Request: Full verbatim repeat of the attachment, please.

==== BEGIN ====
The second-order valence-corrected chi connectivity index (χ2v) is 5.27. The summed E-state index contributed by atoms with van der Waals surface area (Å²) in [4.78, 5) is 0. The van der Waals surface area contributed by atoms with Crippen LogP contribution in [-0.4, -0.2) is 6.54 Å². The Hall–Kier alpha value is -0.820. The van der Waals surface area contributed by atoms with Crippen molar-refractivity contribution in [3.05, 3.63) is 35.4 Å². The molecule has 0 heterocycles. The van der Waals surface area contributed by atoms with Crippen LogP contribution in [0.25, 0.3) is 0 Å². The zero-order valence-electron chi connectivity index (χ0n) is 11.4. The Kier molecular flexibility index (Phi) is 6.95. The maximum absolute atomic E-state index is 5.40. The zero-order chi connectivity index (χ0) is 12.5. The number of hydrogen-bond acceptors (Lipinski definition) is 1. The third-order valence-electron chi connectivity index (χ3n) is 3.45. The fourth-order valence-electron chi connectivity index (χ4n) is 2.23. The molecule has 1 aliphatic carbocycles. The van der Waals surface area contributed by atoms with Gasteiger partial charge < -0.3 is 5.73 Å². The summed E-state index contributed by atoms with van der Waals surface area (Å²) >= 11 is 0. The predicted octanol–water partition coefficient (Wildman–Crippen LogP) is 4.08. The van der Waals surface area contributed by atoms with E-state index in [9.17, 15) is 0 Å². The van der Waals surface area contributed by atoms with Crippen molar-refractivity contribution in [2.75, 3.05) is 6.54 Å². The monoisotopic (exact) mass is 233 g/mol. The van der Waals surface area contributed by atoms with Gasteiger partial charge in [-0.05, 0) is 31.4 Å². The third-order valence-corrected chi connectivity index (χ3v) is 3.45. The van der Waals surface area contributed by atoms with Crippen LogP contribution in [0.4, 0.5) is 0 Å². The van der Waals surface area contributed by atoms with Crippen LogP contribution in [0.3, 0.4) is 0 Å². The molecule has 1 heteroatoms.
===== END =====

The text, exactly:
The second-order valence-corrected chi connectivity index (χ2v) is 5.27. The summed E-state index contributed by atoms with van der Waals surface area (Å²) in [4.78, 5) is 0. The van der Waals surface area contributed by atoms with Crippen LogP contribution in [-0.4, -0.2) is 6.54 Å². The Hall–Kier alpha value is -0.820. The van der Waals surface area contributed by atoms with Crippen molar-refractivity contribution in [3.05, 3.63) is 35.4 Å². The molecule has 0 heterocycles. The van der Waals surface area contributed by atoms with Crippen LogP contribution in [0.25, 0.3) is 0 Å². The zero-order valence-electron chi connectivity index (χ0n) is 11.4. The Kier molecular flexibility index (Phi) is 6.95. The maximum absolute atomic E-state index is 5.40. The zero-order chi connectivity index (χ0) is 12.5. The number of hydrogen-bond acceptors (Lipinski definition) is 1. The third-order valence-electron chi connectivity index (χ3n) is 3.45. The fourth-order valence-electron chi connectivity index (χ4n) is 2.23. The molecule has 1 aliphatic carbocycles. The van der Waals surface area contributed by atoms with Gasteiger partial charge < -0.3 is 5.73 Å². The summed E-state index contributed by atoms with van der Waals surface area (Å²) >= 11 is 0. The predicted octanol–water partition coefficient (Wildman–Crippen LogP) is 4.08. The van der Waals surface area contributed by atoms with E-state index in [9.17, 15) is 0 Å². The van der Waals surface area contributed by atoms with Crippen molar-refractivity contribution in [2.75, 3.05) is 6.54 Å². The monoisotopic (exact) mass is 233 g/mol. The van der Waals surface area contributed by atoms with Gasteiger partial charge in [-0.05, 0) is 31.4 Å². The third-order valence-corrected chi connectivity index (χ3v) is 3.45. The van der Waals surface area contributed by atoms with Crippen LogP contribution in [0.4, 0.5) is 0 Å². The van der Waals surface area contributed by atoms with Crippen LogP contribution in [0.3, 0.4) is 0 Å². The molecule has 1 heteroatoms.